Disclosure

Norwich Pharmacal order - Claimants various victims of phone hacking carried out by defendant company

Various claimants v Newsgroup Newspapers: Chancery Division: 12 July 2013

The instant proceedings arose in the course of allegations of phone hacking made against the defendant company, NGN. The claimants made an application for an order providing for disclosure by the Metropolitan Police Service (the MPS) of certain information relating to phone hacking said to have been conducted by journalists engaged by NGN. The claimants, who had been victims of phone hacking, were unlikely to know that they were victims until someone else told them so, and then they could not know the extent of the apparent wrong unless someone else told them of it. They also sought evidence of the scope of the involvement of the phone hacking within NGN. They applied for an order for disclosure under Norwich Pharmacal Co and others v Commissioners of Customs and Excise (see[1973] 2 All ER 943).

There was no real dispute that the nature of the information sought was not within the scope of Norwich Pharmacal. The principal issue was about whether or not the MPS was sufficiently involved in the wrongdoing to come within the requirements of Norwich Pharmacal. NGN contended that, since the MPS had not been involved in the original wrongdoing at all, it was not possible to exercise the jurisdiction. NGN submitted that there was a floodgates argument, in that many bodies had an information-gathering function, including public bodies such as the police and private bodies such as employers. It submitted that if the police's function as an investigating body which acquired information made it sufficiently involved for the purposes of Norwich Pharmacal, then all those other bodies would be similarly vulnerable. The court further considered whether it would be appropriate, in order for the claimants to have the information they needed at an earlier, rather than a later, stage, to start with a thinly-pleaded action and wait for discovery as the case progressed. The application would be allowed.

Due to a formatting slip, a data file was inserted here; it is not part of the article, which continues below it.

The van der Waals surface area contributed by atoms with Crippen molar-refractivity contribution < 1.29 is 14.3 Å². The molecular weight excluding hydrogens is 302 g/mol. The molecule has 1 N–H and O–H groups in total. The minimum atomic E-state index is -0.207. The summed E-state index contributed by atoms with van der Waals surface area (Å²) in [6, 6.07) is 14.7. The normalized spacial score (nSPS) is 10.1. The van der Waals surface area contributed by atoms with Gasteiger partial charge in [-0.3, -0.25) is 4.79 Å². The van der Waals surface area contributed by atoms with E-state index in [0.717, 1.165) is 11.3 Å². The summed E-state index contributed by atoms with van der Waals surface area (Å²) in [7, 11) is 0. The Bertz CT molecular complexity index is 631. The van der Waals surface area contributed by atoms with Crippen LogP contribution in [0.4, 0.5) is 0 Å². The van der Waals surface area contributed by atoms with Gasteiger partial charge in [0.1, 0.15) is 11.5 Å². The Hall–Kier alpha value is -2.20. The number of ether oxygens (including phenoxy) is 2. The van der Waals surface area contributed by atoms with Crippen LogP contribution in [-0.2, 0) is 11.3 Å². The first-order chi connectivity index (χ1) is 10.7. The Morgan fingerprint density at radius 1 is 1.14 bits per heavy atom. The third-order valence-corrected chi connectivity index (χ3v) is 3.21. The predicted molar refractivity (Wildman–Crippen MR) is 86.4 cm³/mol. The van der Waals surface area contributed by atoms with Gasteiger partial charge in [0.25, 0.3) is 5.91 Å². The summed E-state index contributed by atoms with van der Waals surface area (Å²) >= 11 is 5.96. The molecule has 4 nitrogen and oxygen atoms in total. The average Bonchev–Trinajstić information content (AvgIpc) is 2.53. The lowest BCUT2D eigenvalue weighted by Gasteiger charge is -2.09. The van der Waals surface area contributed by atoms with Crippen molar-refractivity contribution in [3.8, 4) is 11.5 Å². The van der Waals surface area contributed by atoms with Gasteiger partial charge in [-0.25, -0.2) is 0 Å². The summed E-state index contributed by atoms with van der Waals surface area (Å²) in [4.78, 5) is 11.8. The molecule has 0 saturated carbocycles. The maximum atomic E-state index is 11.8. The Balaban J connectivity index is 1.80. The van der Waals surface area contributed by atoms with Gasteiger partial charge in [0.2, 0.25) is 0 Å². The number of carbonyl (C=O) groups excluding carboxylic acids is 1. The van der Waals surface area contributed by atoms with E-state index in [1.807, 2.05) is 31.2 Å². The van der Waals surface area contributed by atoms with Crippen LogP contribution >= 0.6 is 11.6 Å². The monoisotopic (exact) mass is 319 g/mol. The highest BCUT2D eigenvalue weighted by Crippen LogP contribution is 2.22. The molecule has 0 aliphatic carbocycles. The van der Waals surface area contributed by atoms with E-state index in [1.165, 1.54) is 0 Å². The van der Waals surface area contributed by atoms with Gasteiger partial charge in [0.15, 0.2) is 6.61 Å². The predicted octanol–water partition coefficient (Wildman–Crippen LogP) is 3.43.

(1) On the evidence, the material which the MPS was prepared to make material was material that would be appropriately sought under a Norwich Pharmacal order. It was not all material going to the identity of the alleged wrongdoer, but was material going to the extent of the wrong, and its proof. It was not available elsewhere (see [51] of the judgment). Norwich Pharmacal Co v Customs and Excise Comrs [1972] 3 All ER 813 applied.

(2) The MPS was not a mere witness. Its engagement with the wrong committed was such as to make it more than a mere witness and therefore susceptible to the court's jurisdiction to make the order. It had a duty to acquire information about the offending act, albeit not for the benefit of victims, and had provided information which, if it had been a mere bystander, it would not have had to have volunteered. It did so by informing victims that they were victims, and then disclosing a limited amount of information whilst informing them that there was more. The floodgates argument would be rejected, since the court did not proceed solely on the footing that the MPS' investigatory activities made it sufficiently involved to get past the relevant threshold question in Norwich Pharmacal.